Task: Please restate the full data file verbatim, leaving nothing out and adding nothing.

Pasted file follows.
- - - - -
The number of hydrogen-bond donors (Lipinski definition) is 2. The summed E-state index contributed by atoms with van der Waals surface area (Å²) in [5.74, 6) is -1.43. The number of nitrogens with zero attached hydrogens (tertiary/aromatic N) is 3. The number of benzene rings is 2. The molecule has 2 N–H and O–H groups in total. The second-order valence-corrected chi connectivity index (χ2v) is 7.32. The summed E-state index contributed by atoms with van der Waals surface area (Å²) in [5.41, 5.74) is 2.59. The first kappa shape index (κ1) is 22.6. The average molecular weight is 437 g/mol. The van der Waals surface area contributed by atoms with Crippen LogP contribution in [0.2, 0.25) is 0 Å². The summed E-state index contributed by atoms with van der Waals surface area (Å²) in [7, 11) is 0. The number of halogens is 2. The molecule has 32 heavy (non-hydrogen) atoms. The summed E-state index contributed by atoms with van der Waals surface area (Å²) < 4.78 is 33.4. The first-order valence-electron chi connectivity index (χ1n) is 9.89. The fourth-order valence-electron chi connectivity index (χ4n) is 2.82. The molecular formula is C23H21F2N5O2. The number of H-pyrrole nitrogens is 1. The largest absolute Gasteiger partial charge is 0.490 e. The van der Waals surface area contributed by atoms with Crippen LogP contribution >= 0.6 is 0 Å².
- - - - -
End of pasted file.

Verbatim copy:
The number of hydrogen-bond donors (Lipinski definition) is 2. The summed E-state index contributed by atoms with van der Waals surface area (Å²) in [5.74, 6) is -1.43. The number of nitrogens with zero attached hydrogens (tertiary/aromatic N) is 3. The number of benzene rings is 2. The molecule has 2 N–H and O–H groups in total. The second-order valence-corrected chi connectivity index (χ2v) is 7.32. The summed E-state index contributed by atoms with van der Waals surface area (Å²) in [5.41, 5.74) is 2.59. The first kappa shape index (κ1) is 22.6. The average molecular weight is 437 g/mol. The van der Waals surface area contributed by atoms with Crippen LogP contribution in [0.2, 0.25) is 0 Å². The summed E-state index contributed by atoms with van der Waals surface area (Å²) in [7, 11) is 0. The number of halogens is 2. The molecule has 32 heavy (non-hydrogen) atoms. The summed E-state index contributed by atoms with van der Waals surface area (Å²) < 4.78 is 33.4. The first-order valence-electron chi connectivity index (χ1n) is 9.89. The fourth-order valence-electron chi connectivity index (χ4n) is 2.82. The molecular formula is C23H21F2N5O2. The number of H-pyrrole nitrogens is 1. The largest absolute Gasteiger partial charge is 0.490 e. The van der Waals surface area contributed by atoms with Crippen LogP contribution >= 0.6 is 0 Å².